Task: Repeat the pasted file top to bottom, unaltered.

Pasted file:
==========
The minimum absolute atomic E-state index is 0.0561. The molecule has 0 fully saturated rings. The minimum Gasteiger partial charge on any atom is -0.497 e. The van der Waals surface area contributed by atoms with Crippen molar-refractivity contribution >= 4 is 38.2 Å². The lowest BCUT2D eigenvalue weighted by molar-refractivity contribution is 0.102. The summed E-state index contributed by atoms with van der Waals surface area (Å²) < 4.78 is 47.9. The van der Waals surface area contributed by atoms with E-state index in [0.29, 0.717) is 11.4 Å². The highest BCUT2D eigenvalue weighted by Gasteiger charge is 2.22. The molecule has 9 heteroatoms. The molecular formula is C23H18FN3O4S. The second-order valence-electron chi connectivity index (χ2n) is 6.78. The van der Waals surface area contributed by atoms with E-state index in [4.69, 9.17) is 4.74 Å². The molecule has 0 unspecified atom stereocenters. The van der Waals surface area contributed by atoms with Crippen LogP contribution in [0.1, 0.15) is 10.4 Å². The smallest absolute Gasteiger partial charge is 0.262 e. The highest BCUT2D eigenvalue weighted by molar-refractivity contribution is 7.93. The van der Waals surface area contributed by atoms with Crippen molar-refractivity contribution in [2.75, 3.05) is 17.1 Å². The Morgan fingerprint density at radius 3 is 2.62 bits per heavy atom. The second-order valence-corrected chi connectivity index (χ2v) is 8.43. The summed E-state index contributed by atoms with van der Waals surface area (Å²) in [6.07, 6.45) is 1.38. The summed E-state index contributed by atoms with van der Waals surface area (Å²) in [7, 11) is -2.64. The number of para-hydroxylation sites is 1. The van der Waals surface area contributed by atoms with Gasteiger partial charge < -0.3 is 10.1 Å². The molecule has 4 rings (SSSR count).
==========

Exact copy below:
The minimum absolute atomic E-state index is 0.0561. The molecule has 0 fully saturated rings. The minimum Gasteiger partial charge on any atom is -0.497 e. The van der Waals surface area contributed by atoms with Crippen molar-refractivity contribution >= 4 is 38.2 Å². The lowest BCUT2D eigenvalue weighted by molar-refractivity contribution is 0.102. The summed E-state index contributed by atoms with van der Waals surface area (Å²) < 4.78 is 47.9. The van der Waals surface area contributed by atoms with E-state index in [0.29, 0.717) is 11.4 Å². The highest BCUT2D eigenvalue weighted by Gasteiger charge is 2.22. The molecule has 9 heteroatoms. The molecular formula is C23H18FN3O4S. The second-order valence-electron chi connectivity index (χ2n) is 6.78. The van der Waals surface area contributed by atoms with E-state index in [4.69, 9.17) is 4.74 Å². The molecule has 0 unspecified atom stereocenters. The van der Waals surface area contributed by atoms with Crippen LogP contribution in [0.1, 0.15) is 10.4 Å². The smallest absolute Gasteiger partial charge is 0.262 e. The highest BCUT2D eigenvalue weighted by molar-refractivity contribution is 7.93. The van der Waals surface area contributed by atoms with Crippen molar-refractivity contribution in [2.75, 3.05) is 17.1 Å². The Morgan fingerprint density at radius 3 is 2.62 bits per heavy atom. The second-order valence-corrected chi connectivity index (χ2v) is 8.43. The summed E-state index contributed by atoms with van der Waals surface area (Å²) in [6.07, 6.45) is 1.38. The summed E-state index contributed by atoms with van der Waals surface area (Å²) in [7, 11) is -2.64. The number of para-hydroxylation sites is 1. The van der Waals surface area contributed by atoms with Gasteiger partial charge < -0.3 is 10.1 Å². The molecule has 4 rings (SSSR count).